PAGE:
With this longing for home however, came a mixed feeling of something like nervousness. I was really worried that people had changed. I had heard most of my friend group had split off for various reasons, I heard reviews that some of my friends had drastically changed, and I was worried that things just wouldn’t be the same with those people I didn’t keep in touch with. A lot can change in a year, I kept thinking. And I wasn’t completely lost as to whether or not I had changed.

Lastly I was not keen for the long ordeal/journey home. I usually love flying, I really do. But this time I was nervous, really nervous, which is really abnormal but that’s the truth. I think it just meant more this time, there were so many unanswered hopes and fears that all the nervousness I had been feeling the past couple weeks transformed into a sudden fear of the flight home[2].

Even while writing this, tears come to my eyes. Tears were in my eyes when I left Poland and they were in my eyes when my plane landed in Terrace, BC, home. Leaving and arriving has never been so hard. I didn’t know what was coming when I left last year, I really didn’t. I was ready for the adventure but I did not expect the end to be so fatally emotional.

Right now, I am so so SO happy. Despite the tears—every tear I’ve cried since I’ve returned home has been a tear of joy. I’ve never been so happy in my life. (I’ve never cried this much, Jesus). There are no words to describe how happy I was to see my family and friends, to see that nothing has changed. I was so worried that things would be different but everything fell back into place like I had never left. I feel so loved and happy and just blessed to have all the people in my life that I do.

That’s basically it. We end there. I’m at a bit of a loss as to what to do with this blog. The journey is over. I documented my experiences and feelings as best as I could. And I’m glad I’ll have this all to look back on. Right now, I think I’ll leave the blog be, maybe post a few photos from my road trip once I download them, and go back and post more from the year, or Switzerland, or just keepsakes. When I start off on my Europe trip in six months, I’ll start a new blog. (I really like new blogs for new occasions).

Though I’m not really sure who my random readers from across the world have been, thank you to those who have stuck with me on this escapade from home. Making the move to Poland is something I’ll never forget nor regret—it was the best thing I’ve ever done in my life.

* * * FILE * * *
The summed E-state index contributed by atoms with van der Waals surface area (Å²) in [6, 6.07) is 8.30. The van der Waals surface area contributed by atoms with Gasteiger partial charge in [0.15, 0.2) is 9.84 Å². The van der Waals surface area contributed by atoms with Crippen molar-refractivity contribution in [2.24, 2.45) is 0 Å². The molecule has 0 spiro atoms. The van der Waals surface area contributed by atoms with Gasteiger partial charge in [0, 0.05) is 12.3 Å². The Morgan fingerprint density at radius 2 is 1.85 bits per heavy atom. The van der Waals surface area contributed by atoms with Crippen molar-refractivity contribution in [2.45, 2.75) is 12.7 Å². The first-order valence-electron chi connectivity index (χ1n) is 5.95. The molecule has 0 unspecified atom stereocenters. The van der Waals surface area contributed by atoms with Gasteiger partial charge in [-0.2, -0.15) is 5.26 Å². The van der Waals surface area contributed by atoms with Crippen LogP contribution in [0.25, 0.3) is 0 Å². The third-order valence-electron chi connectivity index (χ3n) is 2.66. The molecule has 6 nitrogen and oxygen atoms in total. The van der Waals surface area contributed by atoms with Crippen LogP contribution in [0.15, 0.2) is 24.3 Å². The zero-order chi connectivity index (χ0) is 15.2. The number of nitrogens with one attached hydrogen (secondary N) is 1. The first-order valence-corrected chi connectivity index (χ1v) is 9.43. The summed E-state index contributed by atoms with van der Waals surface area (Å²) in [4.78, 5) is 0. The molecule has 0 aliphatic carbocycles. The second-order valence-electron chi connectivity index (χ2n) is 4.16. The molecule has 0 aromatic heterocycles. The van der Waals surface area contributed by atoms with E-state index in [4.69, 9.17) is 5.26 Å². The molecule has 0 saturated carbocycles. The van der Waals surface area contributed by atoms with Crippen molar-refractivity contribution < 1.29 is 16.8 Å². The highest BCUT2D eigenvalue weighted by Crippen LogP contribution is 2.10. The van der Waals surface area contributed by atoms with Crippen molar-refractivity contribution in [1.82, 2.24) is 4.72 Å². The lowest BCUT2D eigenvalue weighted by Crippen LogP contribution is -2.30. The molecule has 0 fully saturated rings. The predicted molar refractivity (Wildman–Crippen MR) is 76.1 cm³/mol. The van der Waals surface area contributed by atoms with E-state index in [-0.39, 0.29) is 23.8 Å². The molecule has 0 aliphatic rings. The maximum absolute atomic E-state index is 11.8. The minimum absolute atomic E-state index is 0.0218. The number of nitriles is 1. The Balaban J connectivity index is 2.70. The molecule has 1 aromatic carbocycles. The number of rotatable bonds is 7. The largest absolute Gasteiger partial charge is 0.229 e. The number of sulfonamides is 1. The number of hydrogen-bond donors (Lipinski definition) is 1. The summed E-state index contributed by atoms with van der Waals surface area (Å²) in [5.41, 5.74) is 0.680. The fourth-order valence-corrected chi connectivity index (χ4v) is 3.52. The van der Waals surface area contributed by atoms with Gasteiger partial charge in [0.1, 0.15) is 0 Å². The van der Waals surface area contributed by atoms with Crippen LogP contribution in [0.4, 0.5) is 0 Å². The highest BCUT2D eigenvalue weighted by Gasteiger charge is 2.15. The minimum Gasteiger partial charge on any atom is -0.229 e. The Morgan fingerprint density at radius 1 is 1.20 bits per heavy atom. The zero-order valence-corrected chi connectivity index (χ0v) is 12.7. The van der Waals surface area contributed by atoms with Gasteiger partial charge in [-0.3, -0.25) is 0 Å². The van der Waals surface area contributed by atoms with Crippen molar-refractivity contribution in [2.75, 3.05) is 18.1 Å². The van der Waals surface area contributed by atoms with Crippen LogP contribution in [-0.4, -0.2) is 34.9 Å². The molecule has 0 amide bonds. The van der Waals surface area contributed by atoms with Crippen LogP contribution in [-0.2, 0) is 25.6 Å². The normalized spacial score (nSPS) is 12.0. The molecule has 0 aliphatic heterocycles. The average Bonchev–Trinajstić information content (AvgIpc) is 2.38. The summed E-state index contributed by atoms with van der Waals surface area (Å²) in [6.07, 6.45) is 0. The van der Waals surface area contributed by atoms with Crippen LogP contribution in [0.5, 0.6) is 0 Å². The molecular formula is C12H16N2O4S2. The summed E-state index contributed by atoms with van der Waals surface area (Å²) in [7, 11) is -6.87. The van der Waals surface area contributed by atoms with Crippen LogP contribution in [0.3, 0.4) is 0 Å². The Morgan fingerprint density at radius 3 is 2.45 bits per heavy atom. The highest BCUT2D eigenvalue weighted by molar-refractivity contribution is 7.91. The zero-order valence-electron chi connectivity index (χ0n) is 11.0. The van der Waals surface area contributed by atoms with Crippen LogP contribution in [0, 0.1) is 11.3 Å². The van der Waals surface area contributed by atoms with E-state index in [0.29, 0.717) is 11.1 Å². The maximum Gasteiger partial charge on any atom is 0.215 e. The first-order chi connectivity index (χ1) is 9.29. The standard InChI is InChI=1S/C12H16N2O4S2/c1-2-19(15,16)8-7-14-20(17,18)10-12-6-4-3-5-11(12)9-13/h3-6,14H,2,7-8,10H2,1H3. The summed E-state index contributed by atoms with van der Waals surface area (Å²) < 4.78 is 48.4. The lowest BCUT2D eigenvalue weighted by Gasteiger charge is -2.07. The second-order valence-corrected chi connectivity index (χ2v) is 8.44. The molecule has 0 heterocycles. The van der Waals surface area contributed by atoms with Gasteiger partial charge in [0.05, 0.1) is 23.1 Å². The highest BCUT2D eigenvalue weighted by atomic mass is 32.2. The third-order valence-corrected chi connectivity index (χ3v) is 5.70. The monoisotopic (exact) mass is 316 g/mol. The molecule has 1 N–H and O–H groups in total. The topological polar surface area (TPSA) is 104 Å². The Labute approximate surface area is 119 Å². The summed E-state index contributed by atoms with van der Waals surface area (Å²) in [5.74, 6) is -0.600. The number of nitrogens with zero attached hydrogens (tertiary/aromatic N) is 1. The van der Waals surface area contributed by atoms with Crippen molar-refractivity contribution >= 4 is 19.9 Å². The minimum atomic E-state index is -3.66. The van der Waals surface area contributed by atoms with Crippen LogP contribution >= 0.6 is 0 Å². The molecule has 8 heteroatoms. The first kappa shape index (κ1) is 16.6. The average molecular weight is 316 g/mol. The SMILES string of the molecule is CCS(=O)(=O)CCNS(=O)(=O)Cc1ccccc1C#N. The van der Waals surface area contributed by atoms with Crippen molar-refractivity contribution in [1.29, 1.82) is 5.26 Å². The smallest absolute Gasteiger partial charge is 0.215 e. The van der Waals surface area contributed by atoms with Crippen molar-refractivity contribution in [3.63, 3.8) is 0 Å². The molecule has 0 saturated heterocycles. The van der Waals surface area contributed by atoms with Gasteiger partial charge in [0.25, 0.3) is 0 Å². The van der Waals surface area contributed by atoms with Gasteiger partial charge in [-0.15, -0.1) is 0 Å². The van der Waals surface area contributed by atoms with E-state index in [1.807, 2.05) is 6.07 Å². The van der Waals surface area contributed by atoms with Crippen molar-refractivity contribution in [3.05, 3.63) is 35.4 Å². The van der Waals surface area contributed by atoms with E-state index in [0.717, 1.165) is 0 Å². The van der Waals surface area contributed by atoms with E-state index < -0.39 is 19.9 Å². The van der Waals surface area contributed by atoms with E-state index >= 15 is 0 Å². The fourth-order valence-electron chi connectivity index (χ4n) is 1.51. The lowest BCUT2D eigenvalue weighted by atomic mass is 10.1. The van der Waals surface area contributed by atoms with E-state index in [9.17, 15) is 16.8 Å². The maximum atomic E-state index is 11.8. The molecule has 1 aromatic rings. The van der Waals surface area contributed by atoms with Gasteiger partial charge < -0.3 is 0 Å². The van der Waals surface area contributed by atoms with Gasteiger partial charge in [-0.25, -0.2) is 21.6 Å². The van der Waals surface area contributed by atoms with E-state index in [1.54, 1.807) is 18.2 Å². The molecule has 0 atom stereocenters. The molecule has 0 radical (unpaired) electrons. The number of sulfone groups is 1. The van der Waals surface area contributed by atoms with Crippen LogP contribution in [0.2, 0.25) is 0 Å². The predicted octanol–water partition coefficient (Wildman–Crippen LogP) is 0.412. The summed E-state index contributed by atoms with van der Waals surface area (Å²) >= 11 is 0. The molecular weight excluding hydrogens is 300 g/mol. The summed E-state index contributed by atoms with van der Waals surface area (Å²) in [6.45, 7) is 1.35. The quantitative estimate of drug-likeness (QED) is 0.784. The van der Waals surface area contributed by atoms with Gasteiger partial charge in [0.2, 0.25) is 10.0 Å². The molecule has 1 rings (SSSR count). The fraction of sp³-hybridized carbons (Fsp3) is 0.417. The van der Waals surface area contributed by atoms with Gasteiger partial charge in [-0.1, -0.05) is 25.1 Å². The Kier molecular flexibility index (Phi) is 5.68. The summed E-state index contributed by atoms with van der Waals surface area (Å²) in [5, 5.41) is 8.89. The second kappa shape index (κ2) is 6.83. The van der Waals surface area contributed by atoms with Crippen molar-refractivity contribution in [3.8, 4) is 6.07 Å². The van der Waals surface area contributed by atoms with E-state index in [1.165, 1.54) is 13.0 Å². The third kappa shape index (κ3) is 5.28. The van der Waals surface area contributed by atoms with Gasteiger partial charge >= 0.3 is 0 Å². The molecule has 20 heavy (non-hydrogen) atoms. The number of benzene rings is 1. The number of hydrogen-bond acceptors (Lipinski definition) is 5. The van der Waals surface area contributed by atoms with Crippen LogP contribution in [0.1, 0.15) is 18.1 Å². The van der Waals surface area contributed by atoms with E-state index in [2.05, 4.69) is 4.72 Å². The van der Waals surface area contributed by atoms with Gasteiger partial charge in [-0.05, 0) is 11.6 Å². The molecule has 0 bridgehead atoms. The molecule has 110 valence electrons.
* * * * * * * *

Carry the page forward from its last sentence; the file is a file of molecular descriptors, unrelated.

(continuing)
Cheers & take care,

Asia

Endnote: There is one more thing I thought of to add to this post. Yesterday I was reading a quote that has been on my fridge for years that I was never really fond of before. “Ships in harbour are safe. But that’s not what ships were built for.” I remember never really liking it, and was never really sure what the author intended. Now though, I can expand. Maybe we feel safest at home, maybe we never want to leave, but humans were made for exploring, to delve in the unknown, to challenge our barriers and perimeters, and I think that anyone who seeks to do that will never be left unsatisfied with the journey that ensues. End sentimental note.


[1] Haha, couldn’t decide if I wanted to say ‘ocean’ or ‘sea’ so I went with ‘salty waters’ lol.

[2] Obviously the fears diminished as soon as I was up in the air—my love of flying will never die.

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A few weeks ago I did something really stupid/terrible/wrong/against instinct, however you want to say it. I didn’t tell anyone because I was really ashamed. It made me feel awful. Not just feel awful but like the awful was me, too.

Mistakes are a human quality. I remember when I used to say I didn’t regret my mistakes because they made me into the person I am today. But the thing is, I just make the same mistake over and over again. And I do regret it.